In the modern MLB, every team needs more than five starters. It’s just the nature of the game.
That especially applies to the 2019 Yankees. Luis Severino is on the shelf until May. CC Sabathia is expected back in mid-April, but he always has his mid-summer IL stint. Therefore, the Yankees are going to need one of their depth starters from the jump and another within a couple of weeks of the season starting.
So who do the Bombers have backing up their starting rotation?
Say hello to your No. 4 starter! That’s right, the pitcher who had a 5.57 ERA last season will be in the Opening Day rotation.
German had an extreme go of it in the rotation in 2018. In his first start, he no-hit Cleveland for six innings. He then gave up six runs in each of his next two starts with a total of six walks and three homers.
While he gave up plenty of home runs and had bouts of wildness, he also displayed flashes of brilliance. In a three-start stretch last June, he struck out 28 batters and walked two over 19 innings.
What won him the rotation spot this spring? German’s pure stuff is electrifying: He sits in the mid-90s with his fastball/sinker with a high-80s change and low-80s curve. His offspeed pitches had a whiff rate of 35.8 and 41.3 percent, respectively.
He struck out 22 and walked just two over 15 1/3 Grapefruit League innings. His 4.11 ERA doesn’t tell the whole story as he gave up five of his eight earned runs in his final spring start, when the Cardinals launched three homers against him.
What is his role for all of 2019? If the Yankees get all five of their main starters healthy, he’s likely ticketed for Triple-A, though there will be plenty of starts. Despite Gio Gonzalez in the system, German could very well get more than the 14 starts he had last season. If he does, the team will need more consistency from the 26-year-old pitcher.
What may help is the opener. For both German and the No. 5 starter, the Yankees may utilize Chad Green or Jonathan Holder as an opener. That’s especially important for German, who had an 8.36 ERA in first innings last year.
It feels like Cessa has been on the shuttle between Scranton and the Bronx for a half-decade, but that time will come to an end in 2019. The fourth-year pitcher is out of options and will be serving in the Opening Day bullpen.
While German had good underlying numbers this spring, Cessa had fantastic ones. He struck out 19, walked just two and gave up only 11 hits over 18 1/3 innings.
The 26-year-old righty lives in the mid-90s with the fastball like German but works in a healthy dose of sliders, turning to the pitch 41 percent of the time last year.
His role is more indeterminate than German. He’ll be the long reliever to begin the year, yet his spring performance may make him the favorite to take the No. 5 starter role when the turn first pops up. Unlike German, he won’t be going to Scranton anytime soon and his lack of options may mean this is it for him in pinstripes.
As with any pitcher, working in shorter outings out of the bullpen could unlock a new level of performance for Cessa. He’s done a better job of attacking the zone this spring, which could help his fastball play up in relief action.
Of the Yankees’ depth starting options, Loaisiga has the best pure stuff. His fastball averages 96 mph with a high-80s changeup and low-80s slider/curve. The whiff rate on his slider/curve was well above 30 percent. The spin rate on his curve is in the 86th percentile and his fastball velocity in the 89th. He’s got all the talent to be a contributing major leaguer.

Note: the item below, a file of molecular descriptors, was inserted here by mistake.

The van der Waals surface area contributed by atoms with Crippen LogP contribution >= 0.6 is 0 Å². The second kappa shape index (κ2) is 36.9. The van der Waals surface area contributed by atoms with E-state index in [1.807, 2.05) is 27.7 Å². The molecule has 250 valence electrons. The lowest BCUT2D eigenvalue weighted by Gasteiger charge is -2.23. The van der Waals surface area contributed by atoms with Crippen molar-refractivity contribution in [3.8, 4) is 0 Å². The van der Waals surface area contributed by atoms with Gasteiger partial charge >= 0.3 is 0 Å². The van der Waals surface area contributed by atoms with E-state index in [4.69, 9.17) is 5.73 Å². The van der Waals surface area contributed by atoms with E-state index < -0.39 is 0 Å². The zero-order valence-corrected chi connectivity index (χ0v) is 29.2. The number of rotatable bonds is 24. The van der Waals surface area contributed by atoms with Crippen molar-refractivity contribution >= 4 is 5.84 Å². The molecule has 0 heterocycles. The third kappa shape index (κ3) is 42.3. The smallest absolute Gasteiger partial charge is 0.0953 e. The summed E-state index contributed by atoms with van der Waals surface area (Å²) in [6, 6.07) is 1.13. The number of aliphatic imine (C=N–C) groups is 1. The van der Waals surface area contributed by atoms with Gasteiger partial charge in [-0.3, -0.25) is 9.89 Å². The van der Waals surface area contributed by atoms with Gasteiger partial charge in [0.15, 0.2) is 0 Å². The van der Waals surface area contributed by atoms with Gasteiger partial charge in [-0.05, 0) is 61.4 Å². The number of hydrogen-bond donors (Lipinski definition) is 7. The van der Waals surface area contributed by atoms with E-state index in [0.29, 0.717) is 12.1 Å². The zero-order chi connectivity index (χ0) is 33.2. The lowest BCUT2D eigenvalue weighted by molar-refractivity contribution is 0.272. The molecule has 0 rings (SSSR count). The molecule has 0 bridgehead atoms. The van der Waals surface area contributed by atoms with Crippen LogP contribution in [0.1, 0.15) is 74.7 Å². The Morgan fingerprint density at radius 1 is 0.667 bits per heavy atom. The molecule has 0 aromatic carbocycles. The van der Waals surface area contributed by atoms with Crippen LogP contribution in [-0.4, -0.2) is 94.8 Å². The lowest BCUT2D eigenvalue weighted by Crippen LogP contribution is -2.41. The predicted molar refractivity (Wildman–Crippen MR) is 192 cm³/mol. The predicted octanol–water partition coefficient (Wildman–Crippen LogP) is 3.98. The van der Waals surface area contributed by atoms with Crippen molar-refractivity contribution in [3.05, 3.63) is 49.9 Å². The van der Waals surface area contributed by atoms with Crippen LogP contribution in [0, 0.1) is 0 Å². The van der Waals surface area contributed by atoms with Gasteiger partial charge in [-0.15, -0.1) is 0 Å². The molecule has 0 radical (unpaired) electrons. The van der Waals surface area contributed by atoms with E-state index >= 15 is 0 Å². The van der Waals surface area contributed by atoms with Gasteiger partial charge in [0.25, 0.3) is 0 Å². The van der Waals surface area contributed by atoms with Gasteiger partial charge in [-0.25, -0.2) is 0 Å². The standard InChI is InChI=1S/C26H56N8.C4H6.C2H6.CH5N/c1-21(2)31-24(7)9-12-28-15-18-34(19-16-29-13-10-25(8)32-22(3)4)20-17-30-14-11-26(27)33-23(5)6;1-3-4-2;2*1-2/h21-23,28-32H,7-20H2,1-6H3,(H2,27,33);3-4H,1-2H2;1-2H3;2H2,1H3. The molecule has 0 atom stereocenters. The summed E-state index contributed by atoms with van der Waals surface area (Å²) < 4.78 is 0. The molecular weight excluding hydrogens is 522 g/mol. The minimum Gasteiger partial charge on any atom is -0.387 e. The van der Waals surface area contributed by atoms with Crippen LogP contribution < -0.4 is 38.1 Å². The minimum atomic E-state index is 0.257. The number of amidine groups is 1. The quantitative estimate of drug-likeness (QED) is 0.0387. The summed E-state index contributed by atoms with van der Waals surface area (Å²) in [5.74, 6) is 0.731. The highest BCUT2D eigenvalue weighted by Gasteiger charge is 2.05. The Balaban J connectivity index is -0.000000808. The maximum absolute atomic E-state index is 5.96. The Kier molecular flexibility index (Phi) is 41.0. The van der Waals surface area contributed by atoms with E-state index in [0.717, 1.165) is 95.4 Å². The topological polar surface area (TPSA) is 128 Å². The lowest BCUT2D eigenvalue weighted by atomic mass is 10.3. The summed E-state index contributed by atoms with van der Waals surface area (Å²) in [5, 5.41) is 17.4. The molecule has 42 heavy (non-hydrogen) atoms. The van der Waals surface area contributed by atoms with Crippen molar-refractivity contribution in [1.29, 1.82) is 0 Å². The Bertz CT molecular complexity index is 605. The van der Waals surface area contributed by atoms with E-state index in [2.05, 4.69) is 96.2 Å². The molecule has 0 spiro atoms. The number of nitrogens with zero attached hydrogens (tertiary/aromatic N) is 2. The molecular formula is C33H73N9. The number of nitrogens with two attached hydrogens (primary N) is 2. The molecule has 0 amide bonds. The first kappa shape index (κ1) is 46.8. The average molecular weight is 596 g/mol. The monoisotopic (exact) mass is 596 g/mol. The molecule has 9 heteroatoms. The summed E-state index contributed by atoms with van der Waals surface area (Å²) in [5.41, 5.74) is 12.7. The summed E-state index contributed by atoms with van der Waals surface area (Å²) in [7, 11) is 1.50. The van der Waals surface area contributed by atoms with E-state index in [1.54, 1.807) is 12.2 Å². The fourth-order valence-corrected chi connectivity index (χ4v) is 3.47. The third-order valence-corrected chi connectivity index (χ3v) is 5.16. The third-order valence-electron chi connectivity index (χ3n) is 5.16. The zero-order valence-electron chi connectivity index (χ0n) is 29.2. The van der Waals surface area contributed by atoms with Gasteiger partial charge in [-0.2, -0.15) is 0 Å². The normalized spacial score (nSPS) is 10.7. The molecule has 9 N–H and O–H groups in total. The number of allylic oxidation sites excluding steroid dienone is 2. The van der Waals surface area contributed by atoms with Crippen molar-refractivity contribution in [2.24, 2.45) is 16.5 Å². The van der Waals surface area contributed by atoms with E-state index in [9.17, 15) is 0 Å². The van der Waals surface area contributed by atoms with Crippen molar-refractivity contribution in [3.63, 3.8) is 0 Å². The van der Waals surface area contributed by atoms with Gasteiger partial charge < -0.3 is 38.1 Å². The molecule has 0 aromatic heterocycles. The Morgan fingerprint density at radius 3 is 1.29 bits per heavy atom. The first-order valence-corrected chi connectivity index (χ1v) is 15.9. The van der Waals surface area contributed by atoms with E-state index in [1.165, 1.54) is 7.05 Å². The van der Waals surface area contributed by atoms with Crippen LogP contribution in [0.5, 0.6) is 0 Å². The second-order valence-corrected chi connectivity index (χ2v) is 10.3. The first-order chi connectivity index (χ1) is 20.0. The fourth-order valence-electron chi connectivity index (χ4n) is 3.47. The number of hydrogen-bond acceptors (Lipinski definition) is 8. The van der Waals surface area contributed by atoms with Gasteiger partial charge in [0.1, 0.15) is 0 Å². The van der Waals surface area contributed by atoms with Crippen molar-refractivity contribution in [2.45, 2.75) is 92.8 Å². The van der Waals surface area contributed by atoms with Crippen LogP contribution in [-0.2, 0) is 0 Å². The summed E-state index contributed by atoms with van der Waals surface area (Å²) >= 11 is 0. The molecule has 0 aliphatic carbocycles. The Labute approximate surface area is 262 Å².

But his health and control tell a different story. He’s a regular on the injured list, as one might expect from a hard-throwing righty under six-feet tall. Meanwhile, despite a strikeout rate above 30 percent last year, he also walked 11.1 percent of batters. His underlying numbers were still above-average, but he had a 5.11 ERA in his short MLB stint.
This season, he’ll be up in the majors for game No. 6 i.e. when Sabathia’s suspension is up. His role is anybody’s guess. Moreso than the previous two entries to this list, he may be ticketed for the bullpen long term and his stuff makes you believe he could be quite dominant once there. His chance to start in the Bronx is slim, even if he grabs the No. 5 spot in mid-April.
In the next tier, there’s Adams. Added to the 40-man roster for a spot start last August, he didn’t impress in limited action. He’s in his third year repeating Triple-A after his performance took a turn for the worse in 2018.
This may be familiar by now, but he’s a two-pitch pitcher (fastball-slider) who gets strikeouts but can’t seem to find the plate often enough for sustained success. He’s walked more than three per nine the last few years with the walk rate going up.
Therefore, this is a big season. He can’t stall out in Triple-A and expect to a have a safe 40-man spot a year from now. His optionability makes him a potential up-and-down arm at times with spot starts likely going elsewhere. He needs to turn things around in Scranton before he sees the Bronx for an extended period.
Beyond those four, the team still has some starting depth. Gonzalez’s MiLB deal has an out on April 20 and struggles from German or Cessa could open the door for the established veteran.
After Gonzalez, it’s anybody’s guess. David Hale and Drew Hutchison, both ticketed for Triple-A, each saw some time in the Show last year, with Hale having multiple stints in pinstripes before going overseas. They’re veteran depth arms.
As for prospects, Michael King lost out on Spring Training with an arm injury. Domingo Acevedo didn’t get a look in big league camp and will be repeating Double-A Trenton, though he’s on the 40-man roster. If the Yankees run through the above options and are looking for more, something has seriously gone wrong.